Federal prosecutors asked jurors and asked them to convict two Baltimore police detectives from the Gun Trade Task Force who believed they were “above the law” and victimized people they believed were “beneath the law.”
Federal prosecutors told jurors that the Gun Trace Task Force corruption case is about “equal justice for all,” and asked them to convict two Baltimore police detectives who believed they were “above the law” and victimized people they believed were “beneath the law,” the Baltimore Sun reports. Assistant U.S. Attorney Derek Hines pointed to the last government, a young detective who testified that he rejected a proposition to join the group in their crimes. “At some point during the career of these two men, they were given that exact same opportunity to make that choice,” Hines said. “But they did not.”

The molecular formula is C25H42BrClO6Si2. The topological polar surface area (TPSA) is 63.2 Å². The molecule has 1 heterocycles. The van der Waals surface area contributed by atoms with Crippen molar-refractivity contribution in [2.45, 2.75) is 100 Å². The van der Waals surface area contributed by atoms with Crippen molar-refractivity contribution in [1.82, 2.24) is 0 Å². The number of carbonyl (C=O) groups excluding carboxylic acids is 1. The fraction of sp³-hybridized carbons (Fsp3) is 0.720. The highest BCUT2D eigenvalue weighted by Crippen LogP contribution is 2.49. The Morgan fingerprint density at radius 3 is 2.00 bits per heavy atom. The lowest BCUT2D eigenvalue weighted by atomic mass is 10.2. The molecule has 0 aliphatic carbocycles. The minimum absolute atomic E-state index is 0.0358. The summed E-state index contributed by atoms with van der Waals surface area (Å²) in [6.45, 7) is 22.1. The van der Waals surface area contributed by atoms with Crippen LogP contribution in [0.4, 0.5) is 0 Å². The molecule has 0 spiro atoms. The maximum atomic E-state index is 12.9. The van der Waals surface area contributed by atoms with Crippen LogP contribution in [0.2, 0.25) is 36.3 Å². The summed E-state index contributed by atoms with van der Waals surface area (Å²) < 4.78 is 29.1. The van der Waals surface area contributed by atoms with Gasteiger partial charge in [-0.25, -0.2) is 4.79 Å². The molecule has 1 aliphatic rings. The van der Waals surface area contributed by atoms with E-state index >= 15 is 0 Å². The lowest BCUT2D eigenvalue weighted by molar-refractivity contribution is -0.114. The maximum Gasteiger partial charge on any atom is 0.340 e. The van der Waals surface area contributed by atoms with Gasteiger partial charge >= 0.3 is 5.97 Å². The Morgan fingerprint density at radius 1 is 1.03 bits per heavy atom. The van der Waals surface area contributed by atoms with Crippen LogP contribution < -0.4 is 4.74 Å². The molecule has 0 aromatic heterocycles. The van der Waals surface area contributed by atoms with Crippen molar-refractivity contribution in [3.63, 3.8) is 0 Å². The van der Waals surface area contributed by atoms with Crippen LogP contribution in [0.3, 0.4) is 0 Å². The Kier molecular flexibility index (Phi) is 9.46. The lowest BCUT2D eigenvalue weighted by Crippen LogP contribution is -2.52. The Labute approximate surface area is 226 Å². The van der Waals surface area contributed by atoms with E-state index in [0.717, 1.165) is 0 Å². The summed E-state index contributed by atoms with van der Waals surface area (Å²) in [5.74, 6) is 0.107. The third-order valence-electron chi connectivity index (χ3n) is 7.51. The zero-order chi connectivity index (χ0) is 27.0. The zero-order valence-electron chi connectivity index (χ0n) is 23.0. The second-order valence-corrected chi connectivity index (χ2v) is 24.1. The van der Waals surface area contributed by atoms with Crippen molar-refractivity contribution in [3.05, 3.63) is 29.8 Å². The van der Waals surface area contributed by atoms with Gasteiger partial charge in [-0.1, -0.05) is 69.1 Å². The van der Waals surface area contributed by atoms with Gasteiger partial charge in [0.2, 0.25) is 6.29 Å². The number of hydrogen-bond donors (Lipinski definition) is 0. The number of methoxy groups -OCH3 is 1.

Six members of the task force have pleaded guilty to federal charges that include racketeering, robbery and firearms violations. Detectives Daniel Hersl and Marcus Taylor are fighting the charges. Hersl acknowledged taking money in two cases, attorney William Purpura said, but should not be charged with federal crimes. The jury is likely to begin deliberating Thursday. Federal prosecutors called more than 30 witnesses, including officers who have admitted their roles in brazen robberies and drug dealers given immunity to testify that officers took cash and kilograms of drugs from them. The evidence depicted a dysfunctional police department in which officers confidently lied in official paperwork and in court to cover their tracks without fear of repercussions.